Namibia

The indigenous peoples of Namibia include San, Nama, Ovahimba, Ovazemba, Ovatjimba, Ovatwa and their subgroups. Although the Constitution of Namibia prohibits discrimination on grounds of ethnic or tribal affiliation, it does not specifically recognize the rights of indigenous peoples or minorities, and there is no national legislation that deals directly with indigenous peoples.

Namibia voted in favour of the United Nations Declaration on the Rights of Indigenous Peoples (UNDRIP) on September 13, 2007, but has not ratified ILO Convention 169, an international legal instrument that specifically addresses the rights of indigenous peoples. indigenous and tribal peoples.

Namibia is a signatory to several other binding international agreements that affirm the norms represented in UNDRIP, such as the African Charter on Human and People's Rights (ACHPR), the Convention on the Rights of the Child (CRC), the International Convention on the Elimination of of all forms of racial discrimination (ICERD) and the International Covenant on Civil and Political Rights (ICCPR).

The indigenous peoples of Namibia

The indigenous peoples of Namibia include San, Nama, Ovahimba, Ovazemba, Ovatjimba and Ovatwa. Together they represent around 8% of the total population of the country, being 2,484,780.

The San are Bushmen and their number ranges between 27,000 and 34,000 or between 1.3% and 1.6% of the national population. They include the Khwe, the Hai || om, the Ju | 'hoansi, the! Kung, subgroups ǂKao || Aesi, Naro and! Xóõ. Each of the San subgroups speaks their own language and has different customs, traditions and histories.

The San were mainly hunter-gatherers in the past but, today, many have diversified livelihoods. More than 80% of the San have been dispossessed of their ancestral lands and resources, and now they are some of the poorest and most marginalized people in the country.

The Ovahimba number about 25,000. They are pastoral peoples and reside mainly in the semi-arid region of northwest Kunene. The communities of Ovazemba, Ovatjimba, Ovazemba and Ovatwa live very close to the Himba in the mountains of northwest Namibia. The Nama, a Khoe-speaking group, number about 100,000 and live mainly in central and southern Namibia.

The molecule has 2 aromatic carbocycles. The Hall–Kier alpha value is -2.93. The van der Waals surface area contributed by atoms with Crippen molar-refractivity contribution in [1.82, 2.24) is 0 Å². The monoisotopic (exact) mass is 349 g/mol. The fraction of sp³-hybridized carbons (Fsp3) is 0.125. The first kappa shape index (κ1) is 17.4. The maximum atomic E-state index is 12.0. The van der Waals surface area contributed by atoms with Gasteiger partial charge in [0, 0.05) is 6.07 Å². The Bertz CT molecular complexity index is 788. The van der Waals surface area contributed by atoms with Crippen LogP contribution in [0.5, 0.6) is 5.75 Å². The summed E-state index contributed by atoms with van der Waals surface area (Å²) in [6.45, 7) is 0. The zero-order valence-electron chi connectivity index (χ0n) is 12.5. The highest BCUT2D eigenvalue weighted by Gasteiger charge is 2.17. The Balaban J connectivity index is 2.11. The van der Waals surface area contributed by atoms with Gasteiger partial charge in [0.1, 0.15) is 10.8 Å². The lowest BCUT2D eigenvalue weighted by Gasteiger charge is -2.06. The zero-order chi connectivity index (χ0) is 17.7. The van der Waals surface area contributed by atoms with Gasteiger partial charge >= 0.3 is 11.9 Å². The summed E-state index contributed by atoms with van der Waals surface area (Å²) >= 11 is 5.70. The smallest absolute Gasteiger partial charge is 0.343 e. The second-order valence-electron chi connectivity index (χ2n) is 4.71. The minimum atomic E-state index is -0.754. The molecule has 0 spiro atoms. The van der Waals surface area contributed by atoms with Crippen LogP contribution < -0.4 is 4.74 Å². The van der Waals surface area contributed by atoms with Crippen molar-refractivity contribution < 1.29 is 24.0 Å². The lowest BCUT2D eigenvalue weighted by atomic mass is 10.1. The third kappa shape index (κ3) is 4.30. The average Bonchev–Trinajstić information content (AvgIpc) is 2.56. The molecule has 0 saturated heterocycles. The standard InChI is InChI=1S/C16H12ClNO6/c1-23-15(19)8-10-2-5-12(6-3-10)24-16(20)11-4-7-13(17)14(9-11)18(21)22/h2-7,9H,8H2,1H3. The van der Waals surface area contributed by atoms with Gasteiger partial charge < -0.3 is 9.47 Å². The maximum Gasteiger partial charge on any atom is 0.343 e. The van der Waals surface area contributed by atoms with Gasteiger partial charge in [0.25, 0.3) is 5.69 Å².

Challenges for indigenous peoples in Namibia

The year 2016 was marked by a significant slowdown in the economy of Namibia, which resulted in considerable budget cuts for many line ministries, including those that support indigenous peoples.

It is expected that the effect of these cuts will affect geographically remote communities to a greater extent, due to reductions in operational scope.

Advances in participation and political representation of the indigenous peoples of Namibia

In March 2015, the San Development Division under the Office of the Prime Minister was renamed the Division of Marginalized Communities and moved to the Office of the Vice President. The office is mandated to focus on San, Himba, Tjimba, Zemba and Twa, with the main objective of integrating marginalized communities into the mainstream of the economy and improving their livelihoods.

The representatives of the Division of Marginalized Communities in the Office of the Vice President and the Vice Minister of Marginalized Communities, Kxao Royal Ui | or | oo, who is the only San in the national government, encountered many of the marginalized communities in Namibia during 2016.

The Division participated in the 15th annual meeting of the Permanent Forum on Indigenous Issues (FPCIU) in New York from 9 to 20 May 2016. The Division of Marginalized Communities accepted a work program with the Department of Economic and Social Affairs of the United Nations.

Social Affairs to promote the rights of indigenous peoples in Namibia and, specifically, to assist in the adoption of the White Paper on the Rights of Indigenous Peoples in Namibia, drafted by the Office of the Ombudsman of Namibia in 2014.

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